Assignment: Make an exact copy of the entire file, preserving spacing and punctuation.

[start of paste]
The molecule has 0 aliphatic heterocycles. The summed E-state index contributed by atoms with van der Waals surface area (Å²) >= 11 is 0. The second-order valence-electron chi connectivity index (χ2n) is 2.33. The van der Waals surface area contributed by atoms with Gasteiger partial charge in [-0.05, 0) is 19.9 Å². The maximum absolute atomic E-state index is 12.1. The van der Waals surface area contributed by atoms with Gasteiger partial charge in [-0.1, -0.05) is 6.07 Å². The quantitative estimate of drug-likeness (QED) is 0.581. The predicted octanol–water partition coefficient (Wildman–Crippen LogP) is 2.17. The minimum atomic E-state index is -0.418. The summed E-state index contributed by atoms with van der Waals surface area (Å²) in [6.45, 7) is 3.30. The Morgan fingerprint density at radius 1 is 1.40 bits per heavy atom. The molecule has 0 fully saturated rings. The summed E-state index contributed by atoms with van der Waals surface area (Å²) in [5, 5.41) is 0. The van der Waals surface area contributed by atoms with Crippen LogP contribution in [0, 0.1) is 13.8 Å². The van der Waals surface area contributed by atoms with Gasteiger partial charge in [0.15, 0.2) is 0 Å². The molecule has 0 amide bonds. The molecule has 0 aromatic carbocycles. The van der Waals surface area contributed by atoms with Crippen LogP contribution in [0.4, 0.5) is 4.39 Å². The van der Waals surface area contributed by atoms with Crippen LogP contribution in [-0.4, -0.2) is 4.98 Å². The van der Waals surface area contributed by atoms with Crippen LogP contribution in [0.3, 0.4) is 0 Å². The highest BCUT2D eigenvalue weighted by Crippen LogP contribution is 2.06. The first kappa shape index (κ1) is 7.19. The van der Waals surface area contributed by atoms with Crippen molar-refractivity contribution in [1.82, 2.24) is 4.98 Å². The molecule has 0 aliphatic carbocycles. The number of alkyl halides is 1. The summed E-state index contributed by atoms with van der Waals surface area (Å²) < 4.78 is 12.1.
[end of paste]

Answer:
The molecule has 0 aliphatic heterocycles. The summed E-state index contributed by atoms with van der Waals surface area (Å²) >= 11 is 0. The second-order valence-electron chi connectivity index (χ2n) is 2.33. The van der Waals surface area contributed by atoms with Gasteiger partial charge in [-0.05, 0) is 19.9 Å². The maximum absolute atomic E-state index is 12.1. The van der Waals surface area contributed by atoms with Gasteiger partial charge in [-0.1, -0.05) is 6.07 Å². The quantitative estimate of drug-likeness (QED) is 0.581. The predicted octanol–water partition coefficient (Wildman–Crippen LogP) is 2.17. The minimum atomic E-state index is -0.418. The summed E-state index contributed by atoms with van der Waals surface area (Å²) in [6.45, 7) is 3.30. The Morgan fingerprint density at radius 1 is 1.40 bits per heavy atom. The molecule has 0 fully saturated rings. The summed E-state index contributed by atoms with van der Waals surface area (Å²) in [5, 5.41) is 0. The van der Waals surface area contributed by atoms with Crippen LogP contribution in [0, 0.1) is 13.8 Å². The van der Waals surface area contributed by atoms with Gasteiger partial charge in [0.15, 0.2) is 0 Å². The molecule has 0 amide bonds. The molecule has 0 aromatic carbocycles. The van der Waals surface area contributed by atoms with Crippen LogP contribution in [0.4, 0.5) is 4.39 Å². The van der Waals surface area contributed by atoms with Crippen LogP contribution in [-0.4, -0.2) is 4.98 Å². The van der Waals surface area contributed by atoms with Crippen LogP contribution in [0.3, 0.4) is 0 Å². The highest BCUT2D eigenvalue weighted by Crippen LogP contribution is 2.06. The first kappa shape index (κ1) is 7.19. The van der Waals surface area contributed by atoms with Crippen molar-refractivity contribution in [1.82, 2.24) is 4.98 Å². The molecule has 0 aliphatic carbocycles. The number of alkyl halides is 1. The summed E-state index contributed by atoms with van der Waals surface area (Å²) < 4.78 is 12.1.